With support from the Harold C. Schott Foundation, in 2011 the UC Brain Tumor Center launched the Brain Tumor Molecular Therapeutics Program, a unique translational research effort aimed at understanding the biological mechanisms of cancer’s spread to the brain and developing more effective ways to treat the condition. The effort is a partnership between the University of Cincinnati Neuroscience Institute and University of Cincinnati Cancer Institute. A core component of this program was recruiting a sub-specialized team of scientists who would specifically study brain metastasis. Atsuo Sasaki, PhD, joined the UC College of Medicine Department of Internal Medicine’s hematology oncology faculty in July to lead innovative research for brain metastasis.
Sasaki most recently served as an instructor of medicine at Harvard Medical School in Boston. He completed his doctoral training at the Kurume Medical University in Japan. When he was selected for the Japan Society for Promotion of Science’s Special Research Fellowship and Fellowship for Young Scientists, he moved to the United States to complete postdoctoral research projects at University of California San Diego and then Harvard Medical School.
The UC College of Medicine recently selected Sasaki to represent the institution in the Pew Scholars Program in Biomedical Sciences for 2013. Here, Sasaki talks about what motivated him to establish roots in Cincinnati among the several offers from prominent institutions in the traditional east- and west-coast hubs for science.
What was appealing to you about the University of Cincinnati?
"The unique collaborative nature of the UC Brain Tumor Molecular Therapeutics Program—as well as the existing research partnerships between the College of Medicine and Cincinnati Children’s Hospital Medical Center … I’m very excited about that synergy.
The interconnected resources and research supports that exist at UC are absolutely outstanding. I want to take full advantage of this position. I will be integrated into the UC Brain Tumor Center Tumor Board and the neural tumors and metabolic research programs at Cincinnati Children’s. This bridge between research and patient care and the multidisciplinary approach is critical for us to truly make progress in new therapeutics for cancer.”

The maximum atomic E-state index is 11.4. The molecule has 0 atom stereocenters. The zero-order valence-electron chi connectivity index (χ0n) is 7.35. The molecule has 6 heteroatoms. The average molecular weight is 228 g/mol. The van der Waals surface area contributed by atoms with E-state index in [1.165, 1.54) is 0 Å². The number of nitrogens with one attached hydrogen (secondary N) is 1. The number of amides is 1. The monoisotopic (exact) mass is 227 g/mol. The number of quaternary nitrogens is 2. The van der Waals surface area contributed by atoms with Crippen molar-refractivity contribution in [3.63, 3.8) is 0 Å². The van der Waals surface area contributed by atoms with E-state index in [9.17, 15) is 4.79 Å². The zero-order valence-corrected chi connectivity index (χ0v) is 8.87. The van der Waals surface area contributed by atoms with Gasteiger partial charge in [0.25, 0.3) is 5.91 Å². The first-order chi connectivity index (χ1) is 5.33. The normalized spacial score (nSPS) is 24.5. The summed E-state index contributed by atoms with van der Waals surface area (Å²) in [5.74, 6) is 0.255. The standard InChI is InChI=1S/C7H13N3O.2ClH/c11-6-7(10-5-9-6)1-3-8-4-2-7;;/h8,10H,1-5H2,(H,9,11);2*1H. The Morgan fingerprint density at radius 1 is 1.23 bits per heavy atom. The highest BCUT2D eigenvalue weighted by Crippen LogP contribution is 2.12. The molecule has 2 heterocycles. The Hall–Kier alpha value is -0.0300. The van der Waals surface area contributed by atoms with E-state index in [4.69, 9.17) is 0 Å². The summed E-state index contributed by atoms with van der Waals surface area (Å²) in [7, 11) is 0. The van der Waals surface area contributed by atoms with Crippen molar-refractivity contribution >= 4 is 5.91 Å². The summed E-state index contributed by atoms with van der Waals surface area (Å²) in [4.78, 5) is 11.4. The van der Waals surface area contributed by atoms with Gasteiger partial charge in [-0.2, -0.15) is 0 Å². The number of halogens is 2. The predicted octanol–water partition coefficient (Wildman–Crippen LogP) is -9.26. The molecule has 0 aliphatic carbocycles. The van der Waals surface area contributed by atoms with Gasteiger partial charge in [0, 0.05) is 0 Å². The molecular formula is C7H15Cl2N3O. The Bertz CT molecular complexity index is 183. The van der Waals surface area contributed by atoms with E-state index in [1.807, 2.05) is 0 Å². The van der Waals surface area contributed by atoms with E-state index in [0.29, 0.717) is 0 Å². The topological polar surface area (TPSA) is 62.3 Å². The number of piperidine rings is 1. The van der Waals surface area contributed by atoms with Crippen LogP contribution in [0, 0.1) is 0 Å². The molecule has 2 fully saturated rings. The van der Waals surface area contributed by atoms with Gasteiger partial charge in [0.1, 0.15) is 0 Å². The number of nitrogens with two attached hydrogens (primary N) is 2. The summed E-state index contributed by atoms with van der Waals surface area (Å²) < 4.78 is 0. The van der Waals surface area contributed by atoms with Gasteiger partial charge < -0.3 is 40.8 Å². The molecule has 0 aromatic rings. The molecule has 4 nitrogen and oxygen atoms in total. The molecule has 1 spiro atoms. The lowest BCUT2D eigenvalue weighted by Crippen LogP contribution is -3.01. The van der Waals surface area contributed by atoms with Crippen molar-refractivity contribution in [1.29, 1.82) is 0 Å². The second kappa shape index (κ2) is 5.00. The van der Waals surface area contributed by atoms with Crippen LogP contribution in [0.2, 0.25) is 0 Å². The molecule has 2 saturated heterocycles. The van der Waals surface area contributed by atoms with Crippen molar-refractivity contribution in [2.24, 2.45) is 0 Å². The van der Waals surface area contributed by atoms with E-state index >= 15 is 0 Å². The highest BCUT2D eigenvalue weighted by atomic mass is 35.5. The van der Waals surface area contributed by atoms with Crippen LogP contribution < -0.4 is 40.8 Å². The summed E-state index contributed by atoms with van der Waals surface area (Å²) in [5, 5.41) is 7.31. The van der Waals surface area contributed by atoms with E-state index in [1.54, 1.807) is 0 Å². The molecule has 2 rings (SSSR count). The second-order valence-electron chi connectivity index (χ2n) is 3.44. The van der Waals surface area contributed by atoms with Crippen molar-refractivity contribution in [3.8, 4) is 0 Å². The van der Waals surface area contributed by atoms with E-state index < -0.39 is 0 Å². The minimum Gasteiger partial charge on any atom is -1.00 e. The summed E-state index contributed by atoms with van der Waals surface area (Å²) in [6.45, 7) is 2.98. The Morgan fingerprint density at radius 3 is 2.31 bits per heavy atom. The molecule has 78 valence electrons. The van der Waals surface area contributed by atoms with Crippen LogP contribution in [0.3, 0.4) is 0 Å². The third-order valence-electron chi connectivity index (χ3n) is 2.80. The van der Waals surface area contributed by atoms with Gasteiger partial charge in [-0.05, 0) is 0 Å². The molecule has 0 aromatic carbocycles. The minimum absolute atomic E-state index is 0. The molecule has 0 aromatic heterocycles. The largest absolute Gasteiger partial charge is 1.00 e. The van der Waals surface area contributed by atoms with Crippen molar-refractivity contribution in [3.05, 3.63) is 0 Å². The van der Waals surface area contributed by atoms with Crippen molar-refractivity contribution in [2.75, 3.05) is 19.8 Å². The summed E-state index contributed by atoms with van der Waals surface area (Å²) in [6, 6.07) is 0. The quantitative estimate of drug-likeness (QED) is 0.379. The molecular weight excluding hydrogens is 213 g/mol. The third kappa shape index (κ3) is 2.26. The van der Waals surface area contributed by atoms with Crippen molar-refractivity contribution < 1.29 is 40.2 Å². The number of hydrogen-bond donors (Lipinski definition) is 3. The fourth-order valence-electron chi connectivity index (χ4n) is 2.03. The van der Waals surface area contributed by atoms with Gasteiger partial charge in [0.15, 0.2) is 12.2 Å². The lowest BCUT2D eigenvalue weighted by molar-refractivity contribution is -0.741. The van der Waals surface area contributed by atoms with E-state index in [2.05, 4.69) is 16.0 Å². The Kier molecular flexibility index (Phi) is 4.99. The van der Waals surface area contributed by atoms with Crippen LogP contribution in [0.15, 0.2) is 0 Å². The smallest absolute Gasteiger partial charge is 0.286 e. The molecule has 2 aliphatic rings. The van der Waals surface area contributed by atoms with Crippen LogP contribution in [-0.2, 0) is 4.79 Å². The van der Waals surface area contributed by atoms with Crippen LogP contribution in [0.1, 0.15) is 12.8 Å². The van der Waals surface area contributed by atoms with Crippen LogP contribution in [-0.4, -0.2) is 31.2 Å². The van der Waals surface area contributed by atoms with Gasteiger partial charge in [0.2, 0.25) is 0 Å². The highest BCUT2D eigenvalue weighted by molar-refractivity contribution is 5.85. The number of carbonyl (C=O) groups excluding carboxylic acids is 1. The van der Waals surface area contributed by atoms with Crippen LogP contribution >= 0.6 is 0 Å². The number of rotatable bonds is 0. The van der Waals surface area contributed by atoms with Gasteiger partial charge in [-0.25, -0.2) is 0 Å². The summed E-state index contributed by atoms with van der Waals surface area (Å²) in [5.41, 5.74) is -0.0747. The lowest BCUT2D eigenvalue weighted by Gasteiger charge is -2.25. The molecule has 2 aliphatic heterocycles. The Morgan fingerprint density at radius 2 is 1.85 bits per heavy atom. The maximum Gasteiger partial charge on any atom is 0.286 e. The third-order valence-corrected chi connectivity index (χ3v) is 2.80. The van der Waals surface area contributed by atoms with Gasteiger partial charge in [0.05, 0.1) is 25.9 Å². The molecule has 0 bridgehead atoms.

Tell us about your research focus. How did you become interested in this area?
"In our world, there are major currencies, such as U.S. dollars and the euro. Economic balance is important for our life. In our cells, there are energy currencies, such as ATP (adenosine tri-phosphate) and GTP (guanosine tri-phosphate), which are required for all biological activity.
Aberrant regulation of these energies is linked to diseases such as cancers and metabolic syndromes. However the regulation of GTP energy has largely remained unclear. My laboratory investigates how cells monitor GTP-energy levels and control cellular activity. We are in the beginning of uncovering a novel system for GTP-energy regulation and our preliminary data suggests that the system we found is a critical factor for cancer and metabolic diseases. We will specifically be looking at how this applies to brain metastasis."
Science is often a slow process. What keeps you motivated?
"Basic researchers are always asking questions. We are constantly formulating hypotheses. Most of the time, they are wrong. But maybe once or twice in 100 times, we hit truth. That is always a beautiful and unexpected break. The exhilaration of the potential breakthrough is motivational. And then to take that finding and work to apply it to human health is very rewarding and serves as a strong motivator.
The answer is there in front of us. We just need to visualize how we will get there. The driving force behind progress in research is collaboration and idea sharing through interactions with other people.”